Apert syndrome is a form of acrocephalosyndactyly, a congenital disorder characterized by malformations of the skull, face, hands and feet. It is classified as a branchial arch syndrome, affecting the first branchial (or pharyngeal) arch, the precursor of the maxilla and mandible. Disturbances in the development of the branchial arches in fetal development create lasting and widespread effects.
In 1906, Eugène Apert, a French physician, described nine people sharing similar attributes and characteristics.
Linguistically, “acro” is Greek for “peak”, referring to the “peaked” head that is common in the syndrome. “Cephalo”, also from Greek, is a combining form meaning “head”. “Syndactyly” refers to webbing of fingers and toes.
In embryology, the hands and feet have selective cells that die, called selective cell death or apoptosis, causing separation of the digits. In the case of acrocephalosyndactyly, selective cell death does not occur and skin, and rarely bone, between the fingers and toes fuses.
The cranial bones are affected as well, similar to Crouzon syndrome and Pfeiffer syndrome. Craniosynostosis occurs when the fetal skull and facial bones fuse too soon in utero, disrupting normal bone growth. Fusion of different sutures leads to different patterns of growth on the skull. Examples include: trigonocephaly (fusion of the metopic suture), brachycephaly (fusion of the coronal suture and lambdoid suture bilaterally), dolichocephaly (fusion of the sagittal suture), plagiocephaly (fusion of coronal and lambdoidal sutures unilaterally), and oxycephaly or turricephaly (fusion of coronal and lambdoid sutures).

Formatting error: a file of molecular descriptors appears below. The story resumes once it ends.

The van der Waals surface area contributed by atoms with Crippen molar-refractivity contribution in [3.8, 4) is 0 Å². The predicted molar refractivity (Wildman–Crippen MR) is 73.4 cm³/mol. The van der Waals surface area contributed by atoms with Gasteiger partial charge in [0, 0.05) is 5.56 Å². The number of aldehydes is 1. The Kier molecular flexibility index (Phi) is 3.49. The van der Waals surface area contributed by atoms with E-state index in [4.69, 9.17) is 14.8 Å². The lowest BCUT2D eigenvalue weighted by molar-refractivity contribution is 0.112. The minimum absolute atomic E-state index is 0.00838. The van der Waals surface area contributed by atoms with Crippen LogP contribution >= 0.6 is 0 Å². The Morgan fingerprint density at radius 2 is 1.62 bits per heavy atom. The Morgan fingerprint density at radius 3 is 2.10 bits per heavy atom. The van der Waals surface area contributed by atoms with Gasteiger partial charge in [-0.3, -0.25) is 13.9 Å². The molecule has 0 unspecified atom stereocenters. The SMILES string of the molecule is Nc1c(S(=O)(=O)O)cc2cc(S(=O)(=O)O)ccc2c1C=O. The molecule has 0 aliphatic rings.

Findings for the incidence of the syndrome in the population have varied, with estimates as low as 1 birth in 200,000 provided and 160,000 given as an average by older studies.
A study conducted in 1997, however, by the California Birth Defects Monitoring Program, found an incidence rate of 1 in 80,645 out of almost 2.5 million live births.
Another study conducted in 2002 by the Craniofacial Center, North Texas Hospital For Children, found a higher incidence of about 1 in 65,000 live births.
The preference for occipital expansion as the initial craniofacial procedure in Apert and Crouzon-Pfeiffer syndromes is supported by the greater increase it produces in intracranial volume (as evidenced by the OFC), which reduces the incidences of tonsillar herniation and papilledema 1).